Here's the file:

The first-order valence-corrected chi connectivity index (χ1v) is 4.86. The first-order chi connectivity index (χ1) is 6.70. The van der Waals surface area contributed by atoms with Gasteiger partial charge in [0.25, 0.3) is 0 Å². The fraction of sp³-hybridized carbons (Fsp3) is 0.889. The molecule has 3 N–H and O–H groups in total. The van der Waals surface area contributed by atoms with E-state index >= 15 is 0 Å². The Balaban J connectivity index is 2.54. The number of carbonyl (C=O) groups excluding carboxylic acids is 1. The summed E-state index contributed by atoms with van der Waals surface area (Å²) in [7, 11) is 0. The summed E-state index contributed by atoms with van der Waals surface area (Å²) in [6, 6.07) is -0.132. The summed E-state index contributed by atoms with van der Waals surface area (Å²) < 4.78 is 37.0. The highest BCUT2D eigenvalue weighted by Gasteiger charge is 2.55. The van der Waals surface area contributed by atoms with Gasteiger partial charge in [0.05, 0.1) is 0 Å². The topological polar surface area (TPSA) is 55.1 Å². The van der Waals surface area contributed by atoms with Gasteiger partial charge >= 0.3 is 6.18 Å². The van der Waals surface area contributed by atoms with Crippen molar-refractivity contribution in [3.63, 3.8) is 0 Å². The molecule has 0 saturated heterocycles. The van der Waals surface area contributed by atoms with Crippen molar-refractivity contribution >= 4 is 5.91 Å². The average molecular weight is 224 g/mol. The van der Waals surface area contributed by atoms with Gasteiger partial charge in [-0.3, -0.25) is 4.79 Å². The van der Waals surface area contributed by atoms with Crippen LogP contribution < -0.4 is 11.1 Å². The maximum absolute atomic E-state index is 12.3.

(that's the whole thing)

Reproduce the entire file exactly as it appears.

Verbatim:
The first-order valence-corrected chi connectivity index (χ1v) is 4.86. The first-order chi connectivity index (χ1) is 6.70. The van der Waals surface area contributed by atoms with Gasteiger partial charge in [0.25, 0.3) is 0 Å². The fraction of sp³-hybridized carbons (Fsp3) is 0.889. The molecule has 3 N–H and O–H groups in total. The van der Waals surface area contributed by atoms with E-state index >= 15 is 0 Å². The Balaban J connectivity index is 2.54. The number of carbonyl (C=O) groups excluding carboxylic acids is 1. The summed E-state index contributed by atoms with van der Waals surface area (Å²) in [7, 11) is 0. The summed E-state index contributed by atoms with van der Waals surface area (Å²) in [6, 6.07) is -0.132. The summed E-state index contributed by atoms with van der Waals surface area (Å²) < 4.78 is 37.0. The highest BCUT2D eigenvalue weighted by Gasteiger charge is 2.55. The van der Waals surface area contributed by atoms with Gasteiger partial charge in [0.05, 0.1) is 0 Å². The topological polar surface area (TPSA) is 55.1 Å². The van der Waals surface area contributed by atoms with Gasteiger partial charge >= 0.3 is 6.18 Å². The van der Waals surface area contributed by atoms with Crippen molar-refractivity contribution in [3.63, 3.8) is 0 Å². The molecule has 0 saturated heterocycles. The van der Waals surface area contributed by atoms with Crippen molar-refractivity contribution >= 4 is 5.91 Å². The average molecular weight is 224 g/mol. The van der Waals surface area contributed by atoms with Gasteiger partial charge in [-0.3, -0.25) is 4.79 Å². The van der Waals surface area contributed by atoms with Crippen LogP contribution < -0.4 is 11.1 Å². The maximum absolute atomic E-state index is 12.3.